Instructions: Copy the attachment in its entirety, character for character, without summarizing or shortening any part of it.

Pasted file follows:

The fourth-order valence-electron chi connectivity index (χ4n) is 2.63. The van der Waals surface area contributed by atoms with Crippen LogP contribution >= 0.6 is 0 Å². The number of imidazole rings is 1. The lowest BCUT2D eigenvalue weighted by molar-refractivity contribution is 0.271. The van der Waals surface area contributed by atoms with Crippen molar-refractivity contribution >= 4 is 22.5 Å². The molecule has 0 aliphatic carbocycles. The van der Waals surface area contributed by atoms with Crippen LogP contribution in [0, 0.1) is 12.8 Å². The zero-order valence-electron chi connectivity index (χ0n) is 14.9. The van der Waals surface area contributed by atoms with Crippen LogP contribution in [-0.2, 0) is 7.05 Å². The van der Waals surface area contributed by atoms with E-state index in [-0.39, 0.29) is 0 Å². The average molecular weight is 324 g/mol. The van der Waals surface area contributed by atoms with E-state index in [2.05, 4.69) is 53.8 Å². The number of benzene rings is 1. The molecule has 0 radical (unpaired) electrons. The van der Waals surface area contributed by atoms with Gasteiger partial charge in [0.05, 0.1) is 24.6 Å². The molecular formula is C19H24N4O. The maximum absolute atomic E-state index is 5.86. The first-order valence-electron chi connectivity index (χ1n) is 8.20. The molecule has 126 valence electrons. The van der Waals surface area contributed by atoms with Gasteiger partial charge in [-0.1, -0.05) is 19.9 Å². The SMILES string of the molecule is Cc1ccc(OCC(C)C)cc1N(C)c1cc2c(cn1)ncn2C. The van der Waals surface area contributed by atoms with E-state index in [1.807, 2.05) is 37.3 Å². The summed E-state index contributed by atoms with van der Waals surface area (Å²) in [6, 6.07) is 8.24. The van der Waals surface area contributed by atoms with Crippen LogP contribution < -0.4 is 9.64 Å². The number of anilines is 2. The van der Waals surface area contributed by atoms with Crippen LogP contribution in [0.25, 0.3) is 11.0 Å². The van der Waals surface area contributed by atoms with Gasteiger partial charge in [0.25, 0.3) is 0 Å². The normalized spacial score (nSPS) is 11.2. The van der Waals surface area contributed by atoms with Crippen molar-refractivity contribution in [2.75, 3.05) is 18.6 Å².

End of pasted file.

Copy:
The fourth-order valence-electron chi connectivity index (χ4n) is 2.63. The van der Waals surface area contributed by atoms with Crippen LogP contribution >= 0.6 is 0 Å². The number of imidazole rings is 1. The lowest BCUT2D eigenvalue weighted by molar-refractivity contribution is 0.271. The van der Waals surface area contributed by atoms with Crippen molar-refractivity contribution >= 4 is 22.5 Å². The molecule has 0 aliphatic carbocycles. The van der Waals surface area contributed by atoms with Crippen LogP contribution in [0, 0.1) is 12.8 Å². The zero-order valence-electron chi connectivity index (χ0n) is 14.9. The van der Waals surface area contributed by atoms with Crippen LogP contribution in [-0.2, 0) is 7.05 Å². The van der Waals surface area contributed by atoms with E-state index in [-0.39, 0.29) is 0 Å². The average molecular weight is 324 g/mol. The van der Waals surface area contributed by atoms with E-state index in [2.05, 4.69) is 53.8 Å². The number of benzene rings is 1. The molecule has 0 radical (unpaired) electrons. The van der Waals surface area contributed by atoms with Gasteiger partial charge in [0.05, 0.1) is 24.6 Å². The molecular formula is C19H24N4O. The maximum absolute atomic E-state index is 5.86. The first-order valence-electron chi connectivity index (χ1n) is 8.20. The molecule has 126 valence electrons. The van der Waals surface area contributed by atoms with Gasteiger partial charge in [-0.1, -0.05) is 19.9 Å². The SMILES string of the molecule is Cc1ccc(OCC(C)C)cc1N(C)c1cc2c(cn1)ncn2C. The van der Waals surface area contributed by atoms with E-state index in [1.807, 2.05) is 37.3 Å². The summed E-state index contributed by atoms with van der Waals surface area (Å²) in [6, 6.07) is 8.24. The van der Waals surface area contributed by atoms with Crippen LogP contribution < -0.4 is 9.64 Å². The number of anilines is 2. The van der Waals surface area contributed by atoms with Crippen LogP contribution in [0.25, 0.3) is 11.0 Å². The van der Waals surface area contributed by atoms with Gasteiger partial charge in [0.25, 0.3) is 0 Å². The normalized spacial score (nSPS) is 11.2. The van der Waals surface area contributed by atoms with Crippen molar-refractivity contribution in [2.75, 3.05) is 18.6 Å².